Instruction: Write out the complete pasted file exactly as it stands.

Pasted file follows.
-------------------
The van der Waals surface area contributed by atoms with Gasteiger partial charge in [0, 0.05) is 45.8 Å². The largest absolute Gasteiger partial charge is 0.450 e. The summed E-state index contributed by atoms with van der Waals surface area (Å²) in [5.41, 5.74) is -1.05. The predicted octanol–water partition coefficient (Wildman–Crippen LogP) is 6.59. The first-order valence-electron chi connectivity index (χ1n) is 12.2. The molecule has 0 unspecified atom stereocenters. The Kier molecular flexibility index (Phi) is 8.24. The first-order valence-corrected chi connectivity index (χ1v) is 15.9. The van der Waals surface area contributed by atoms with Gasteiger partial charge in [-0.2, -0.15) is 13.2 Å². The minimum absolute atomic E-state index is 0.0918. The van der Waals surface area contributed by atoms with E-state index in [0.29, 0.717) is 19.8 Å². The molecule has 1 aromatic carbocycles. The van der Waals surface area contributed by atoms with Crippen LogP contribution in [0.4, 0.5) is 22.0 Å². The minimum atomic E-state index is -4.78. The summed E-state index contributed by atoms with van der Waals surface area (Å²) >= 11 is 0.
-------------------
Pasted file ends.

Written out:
The van der Waals surface area contributed by atoms with Gasteiger partial charge in [0, 0.05) is 45.8 Å². The largest absolute Gasteiger partial charge is 0.450 e. The summed E-state index contributed by atoms with van der Waals surface area (Å²) in [5.41, 5.74) is -1.05. The predicted octanol–water partition coefficient (Wildman–Crippen LogP) is 6.59. The first-order valence-electron chi connectivity index (χ1n) is 12.2. The molecule has 0 unspecified atom stereocenters. The Kier molecular flexibility index (Phi) is 8.24. The first-order valence-corrected chi connectivity index (χ1v) is 15.9. The van der Waals surface area contributed by atoms with Gasteiger partial charge in [-0.2, -0.15) is 13.2 Å². The minimum absolute atomic E-state index is 0.0918. The van der Waals surface area contributed by atoms with E-state index in [0.29, 0.717) is 19.8 Å². The molecule has 1 aromatic carbocycles. The van der Waals surface area contributed by atoms with Crippen LogP contribution in [0.4, 0.5) is 22.0 Å². The minimum atomic E-state index is -4.78. The summed E-state index contributed by atoms with van der Waals surface area (Å²) >= 11 is 0.